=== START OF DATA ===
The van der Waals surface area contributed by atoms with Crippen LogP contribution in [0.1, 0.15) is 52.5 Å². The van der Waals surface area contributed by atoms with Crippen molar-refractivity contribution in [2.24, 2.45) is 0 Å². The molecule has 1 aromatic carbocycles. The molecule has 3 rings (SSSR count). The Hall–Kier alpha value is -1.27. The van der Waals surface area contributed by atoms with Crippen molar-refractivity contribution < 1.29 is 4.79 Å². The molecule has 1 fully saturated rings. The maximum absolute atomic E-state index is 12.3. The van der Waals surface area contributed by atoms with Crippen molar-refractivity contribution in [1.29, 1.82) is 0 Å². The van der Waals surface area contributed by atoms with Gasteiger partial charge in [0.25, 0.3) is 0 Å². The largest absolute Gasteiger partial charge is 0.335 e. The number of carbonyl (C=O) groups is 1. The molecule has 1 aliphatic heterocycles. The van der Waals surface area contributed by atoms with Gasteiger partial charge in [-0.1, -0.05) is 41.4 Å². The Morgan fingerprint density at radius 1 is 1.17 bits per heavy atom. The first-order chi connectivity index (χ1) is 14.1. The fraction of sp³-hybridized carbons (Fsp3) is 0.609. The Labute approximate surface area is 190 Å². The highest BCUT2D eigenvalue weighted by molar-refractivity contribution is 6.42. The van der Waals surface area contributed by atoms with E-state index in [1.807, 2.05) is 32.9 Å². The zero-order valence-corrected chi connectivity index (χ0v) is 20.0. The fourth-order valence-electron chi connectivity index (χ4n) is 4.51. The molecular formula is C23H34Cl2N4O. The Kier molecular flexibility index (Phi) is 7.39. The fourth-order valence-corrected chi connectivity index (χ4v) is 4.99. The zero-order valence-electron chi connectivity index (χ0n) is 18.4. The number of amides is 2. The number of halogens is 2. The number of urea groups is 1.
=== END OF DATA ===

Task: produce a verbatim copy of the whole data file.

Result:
The van der Waals surface area contributed by atoms with Crippen LogP contribution in [0.1, 0.15) is 52.5 Å². The van der Waals surface area contributed by atoms with Crippen molar-refractivity contribution in [2.24, 2.45) is 0 Å². The molecule has 1 aromatic carbocycles. The molecule has 3 rings (SSSR count). The Hall–Kier alpha value is -1.27. The van der Waals surface area contributed by atoms with Crippen molar-refractivity contribution < 1.29 is 4.79 Å². The molecule has 1 fully saturated rings. The maximum absolute atomic E-state index is 12.3. The van der Waals surface area contributed by atoms with Crippen molar-refractivity contribution in [1.29, 1.82) is 0 Å². The van der Waals surface area contributed by atoms with Gasteiger partial charge in [0.25, 0.3) is 0 Å². The largest absolute Gasteiger partial charge is 0.335 e. The number of carbonyl (C=O) groups is 1. The molecule has 1 aliphatic heterocycles. The van der Waals surface area contributed by atoms with Gasteiger partial charge in [-0.1, -0.05) is 41.4 Å². The Morgan fingerprint density at radius 1 is 1.17 bits per heavy atom. The first-order chi connectivity index (χ1) is 14.1. The fraction of sp³-hybridized carbons (Fsp3) is 0.609. The Labute approximate surface area is 190 Å². The highest BCUT2D eigenvalue weighted by molar-refractivity contribution is 6.42. The van der Waals surface area contributed by atoms with E-state index in [1.807, 2.05) is 32.9 Å². The zero-order valence-corrected chi connectivity index (χ0v) is 20.0. The fourth-order valence-electron chi connectivity index (χ4n) is 4.51. The molecular formula is C23H34Cl2N4O. The Kier molecular flexibility index (Phi) is 7.39. The fourth-order valence-corrected chi connectivity index (χ4v) is 4.99. The zero-order valence-electron chi connectivity index (χ0n) is 18.4. The number of amides is 2. The number of halogens is 2. The number of urea groups is 1.